Tuesday, November 21, 2006

A Jewish History

I'm a goy, Bush, as I suspect you are, too. I could, actually, consider myself something of an honorary Jew, having been married to one for now these thirty-four years, plus a few days. But I choose not to. I choose not to identify myself with any faith or religion--although, as I've mentioned at odd moments in the past, I'm closer to Buddhism than any other. I guess one reason that I'm hesitant to declare myself such is the sense that it would feel like an act of presumption on my part: I still feel like a newcomer.

All this, though, Bush, because I'm reading a terrific book called The Lost: A Search for Six of the Six Million by Daniel Mendelsohn. You know who the "Six Million" are, right? The victims of the Nazi Holocaust. This is not a review. I have read barely a hundred pages out of many hundreds more in this huge tome, but it already seems to me like one of those truly important works of enormous dedication that should be read by everyone--but probably won't be. In the hundred pages I have read, I have learned more about the history of the Jews--ancient, medieval and modern--and more about Judaism, the religion, more about the culture and the ethos of the Jews than I have in thirty-four years of seders. And I don't mean to be trivial.

I have also learned a lot about my wife, Ellie's story-telling techniques, which have often mystified me, sometimes even aggravated me in the past. As you know from reading these pages that we write together, Bush, I'm a straightforward kind of a guy when it comes to the story. I aim for the concise. I aim for precision and clarity. I like to get to the point, get it said, and move on to the next. Ellie, on the other hand, meanders. She'll start a story and digress into three others before she reaches the conclusion of the first one. She adds-on endlessly. Sometimes, good goy that I am, I sit there squirming, impatient for her to get back to the point. She usually does. But not always. Sometimes that too gets lost.

If I mention all this, it's because reading Mendelsohn's book has made me realize something about the effectiveness of Ellie's approach--maybe something, too, about its origin. Mendelsohn meanders shamelessly, with abandon, weaving in and out from one topic, one story-line to the next, so that we're sometimes trying to keep up with three or four narrative threads at one and the same time, from Genesis and the stories of Adam and Eve, Cain and Abel, Noah, to the horrors of the medieval hounding of the Jews from country to country, the pogroms, and the final atrocity of the Holocaust, even as we follow the intricate personal story of the author's family from the mid-eighteenth century to the present day. I tell you, Bush, it's quite a feat. And a marvelously rich and compelling tapestry of Jewish life, history and thought.

I'm looking forward to the rest, though I admit it's quite a slog in terms of the sheer time of the read. But Mendelsohn engages us both intellectually and emotionally in his search for those six lost relatives, and is willing to narrate the journey toward their discovery only slowly, with all those asides. The asides are, after all, a good part of the journey.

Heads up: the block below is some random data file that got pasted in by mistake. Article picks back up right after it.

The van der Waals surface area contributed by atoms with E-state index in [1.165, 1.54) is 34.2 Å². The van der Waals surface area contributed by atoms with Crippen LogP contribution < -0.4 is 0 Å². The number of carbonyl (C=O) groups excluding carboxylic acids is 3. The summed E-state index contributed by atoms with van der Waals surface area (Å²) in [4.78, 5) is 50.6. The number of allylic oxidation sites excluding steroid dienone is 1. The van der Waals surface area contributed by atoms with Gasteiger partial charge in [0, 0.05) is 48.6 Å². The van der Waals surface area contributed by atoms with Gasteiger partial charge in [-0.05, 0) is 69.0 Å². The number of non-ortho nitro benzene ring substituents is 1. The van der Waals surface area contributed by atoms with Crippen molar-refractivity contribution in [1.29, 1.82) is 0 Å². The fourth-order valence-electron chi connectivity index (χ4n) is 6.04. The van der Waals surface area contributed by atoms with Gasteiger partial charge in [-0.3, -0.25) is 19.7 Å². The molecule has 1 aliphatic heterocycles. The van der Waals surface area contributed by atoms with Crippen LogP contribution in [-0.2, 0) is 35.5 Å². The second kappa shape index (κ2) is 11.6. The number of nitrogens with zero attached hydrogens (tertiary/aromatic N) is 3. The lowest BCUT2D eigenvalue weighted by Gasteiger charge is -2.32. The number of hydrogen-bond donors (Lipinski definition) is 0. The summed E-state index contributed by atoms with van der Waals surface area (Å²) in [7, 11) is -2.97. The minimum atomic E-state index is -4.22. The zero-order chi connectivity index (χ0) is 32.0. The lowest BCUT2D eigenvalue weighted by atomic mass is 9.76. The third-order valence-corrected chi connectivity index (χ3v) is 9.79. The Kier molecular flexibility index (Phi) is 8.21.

They say you've been engaged in a reading contest this year with your Rove, Bush--to see how many books you can read, I presume. This one won't help you along in that contest, because it requires more time and patience even than those Shakespeare plays you're purported to be reading. Still, I recommend it to anyone who wants to learn about the peripatetic, often tragic, and very human history of the Jews. Aside from anything else, it helps one better understand that fierce, uncompromising, even aggressive dedication to the preservation of the tiny piece of territory that was set aside for their state in the wake of World War II.

More of this later, I'm sure. In the meantime, welcome home, Bush. Are you home yet? I presume. But the news media are not paying much attention if you are. Is it possible that you have already become, er... irrelevant?

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Carly said...

P: Alec Baldwin has become somewhat astute in political matters, and the saavy New York guy proves it when he gets on Bill Maher and Larry King. On King's show last night, he was asked should they impeach? His answer was no, they should keep the jerk in office, (because he'll make another mistake every day), so they can use it all against the Repub retards into the presidential election.
I think that is a tremendous idea.
I would add, they should kick him around a lot while they're investigating everything and undoing all the subsidies to big oil, etc. They should hammer away on the stuff they pushed like privatizing social security. Keep it all before the public in the form of investigation results.

Anonymous said...

Without speaking for my brother, thanks very much for the kind words about The Lost. I'll make sure he sees your site!

You also might be interested in reading this column about The Lost and the president by the Washington Post's Richard Cohen. It was really well done as well.


Happy Thanksgiving.

Matt Mendelsohn

PeterAtLarge said...

Matt, so good to hear from you. I'm reading about you every day...! By the way, I can't respond directly, since Blogger insists on hiding your email address. Should you feel inspired to be in touch, try emailing me at PeterAtLarge@cox.net. And thanks to your brother for his wonderful work. Cheers, PaL